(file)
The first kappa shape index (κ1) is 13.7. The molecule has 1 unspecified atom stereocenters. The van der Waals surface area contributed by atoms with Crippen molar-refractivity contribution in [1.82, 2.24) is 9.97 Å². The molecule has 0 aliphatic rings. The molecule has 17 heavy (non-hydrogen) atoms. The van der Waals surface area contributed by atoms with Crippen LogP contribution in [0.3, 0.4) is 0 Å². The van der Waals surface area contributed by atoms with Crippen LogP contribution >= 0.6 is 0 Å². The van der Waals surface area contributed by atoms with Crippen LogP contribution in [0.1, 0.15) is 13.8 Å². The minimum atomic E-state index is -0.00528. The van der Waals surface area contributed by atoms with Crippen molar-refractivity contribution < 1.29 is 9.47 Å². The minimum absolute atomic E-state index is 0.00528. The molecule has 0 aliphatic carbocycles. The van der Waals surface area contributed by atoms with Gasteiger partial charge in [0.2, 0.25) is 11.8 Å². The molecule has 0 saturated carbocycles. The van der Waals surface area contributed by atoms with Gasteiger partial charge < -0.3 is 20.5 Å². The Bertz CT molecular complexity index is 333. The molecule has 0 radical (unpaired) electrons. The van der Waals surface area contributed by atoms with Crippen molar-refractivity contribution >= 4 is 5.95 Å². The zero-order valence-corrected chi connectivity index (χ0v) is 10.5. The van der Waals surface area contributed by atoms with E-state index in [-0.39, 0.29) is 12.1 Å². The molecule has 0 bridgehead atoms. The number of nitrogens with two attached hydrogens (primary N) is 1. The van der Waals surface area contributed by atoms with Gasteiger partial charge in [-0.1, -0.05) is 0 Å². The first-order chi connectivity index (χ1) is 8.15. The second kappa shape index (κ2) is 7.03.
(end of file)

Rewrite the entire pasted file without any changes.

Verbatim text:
The first kappa shape index (κ1) is 13.7. The molecule has 1 unspecified atom stereocenters. The van der Waals surface area contributed by atoms with Crippen molar-refractivity contribution in [1.82, 2.24) is 9.97 Å². The molecule has 0 aliphatic rings. The molecule has 17 heavy (non-hydrogen) atoms. The van der Waals surface area contributed by atoms with Crippen LogP contribution in [0.3, 0.4) is 0 Å². The van der Waals surface area contributed by atoms with Crippen LogP contribution >= 0.6 is 0 Å². The van der Waals surface area contributed by atoms with Crippen LogP contribution in [0.1, 0.15) is 13.8 Å². The minimum atomic E-state index is -0.00528. The van der Waals surface area contributed by atoms with Crippen molar-refractivity contribution < 1.29 is 9.47 Å². The minimum absolute atomic E-state index is 0.00528. The molecule has 0 aliphatic carbocycles. The van der Waals surface area contributed by atoms with Gasteiger partial charge in [0.2, 0.25) is 11.8 Å². The molecule has 0 saturated carbocycles. The van der Waals surface area contributed by atoms with Gasteiger partial charge < -0.3 is 20.5 Å². The Bertz CT molecular complexity index is 333. The molecule has 0 radical (unpaired) electrons. The van der Waals surface area contributed by atoms with Crippen molar-refractivity contribution >= 4 is 5.95 Å². The zero-order valence-corrected chi connectivity index (χ0v) is 10.5. The van der Waals surface area contributed by atoms with E-state index in [-0.39, 0.29) is 12.1 Å². The molecule has 0 bridgehead atoms. The number of nitrogens with two attached hydrogens (primary N) is 1. The van der Waals surface area contributed by atoms with Gasteiger partial charge in [-0.1, -0.05) is 0 Å². The first-order chi connectivity index (χ1) is 8.15. The second kappa shape index (κ2) is 7.03.